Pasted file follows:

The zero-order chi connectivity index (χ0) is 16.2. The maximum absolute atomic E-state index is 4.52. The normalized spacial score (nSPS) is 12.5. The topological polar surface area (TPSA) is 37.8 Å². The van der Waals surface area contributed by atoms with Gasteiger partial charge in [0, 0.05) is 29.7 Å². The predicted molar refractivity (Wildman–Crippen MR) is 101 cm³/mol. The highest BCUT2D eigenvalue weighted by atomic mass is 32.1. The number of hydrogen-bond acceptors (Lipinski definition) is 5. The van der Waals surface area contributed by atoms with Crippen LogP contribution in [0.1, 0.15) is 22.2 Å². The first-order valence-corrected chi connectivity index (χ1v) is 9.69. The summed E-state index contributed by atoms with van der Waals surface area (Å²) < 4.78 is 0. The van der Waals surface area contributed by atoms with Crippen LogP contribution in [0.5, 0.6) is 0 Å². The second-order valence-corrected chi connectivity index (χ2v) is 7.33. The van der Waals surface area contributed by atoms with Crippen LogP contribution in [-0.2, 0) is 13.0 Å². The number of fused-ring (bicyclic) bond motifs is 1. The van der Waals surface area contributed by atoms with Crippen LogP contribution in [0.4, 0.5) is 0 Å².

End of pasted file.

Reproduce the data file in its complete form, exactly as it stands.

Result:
The zero-order chi connectivity index (χ0) is 16.2. The maximum absolute atomic E-state index is 4.52. The normalized spacial score (nSPS) is 12.5. The topological polar surface area (TPSA) is 37.8 Å². The van der Waals surface area contributed by atoms with Gasteiger partial charge in [0, 0.05) is 29.7 Å². The predicted molar refractivity (Wildman–Crippen MR) is 101 cm³/mol. The highest BCUT2D eigenvalue weighted by atomic mass is 32.1. The number of hydrogen-bond acceptors (Lipinski definition) is 5. The van der Waals surface area contributed by atoms with Crippen LogP contribution in [0.1, 0.15) is 22.2 Å². The first-order valence-corrected chi connectivity index (χ1v) is 9.69. The summed E-state index contributed by atoms with van der Waals surface area (Å²) < 4.78 is 0. The van der Waals surface area contributed by atoms with Crippen LogP contribution in [0.5, 0.6) is 0 Å². The second-order valence-corrected chi connectivity index (χ2v) is 7.33. The van der Waals surface area contributed by atoms with Crippen LogP contribution in [-0.2, 0) is 13.0 Å². The number of fused-ring (bicyclic) bond motifs is 1. The van der Waals surface area contributed by atoms with Crippen LogP contribution in [0.4, 0.5) is 0 Å².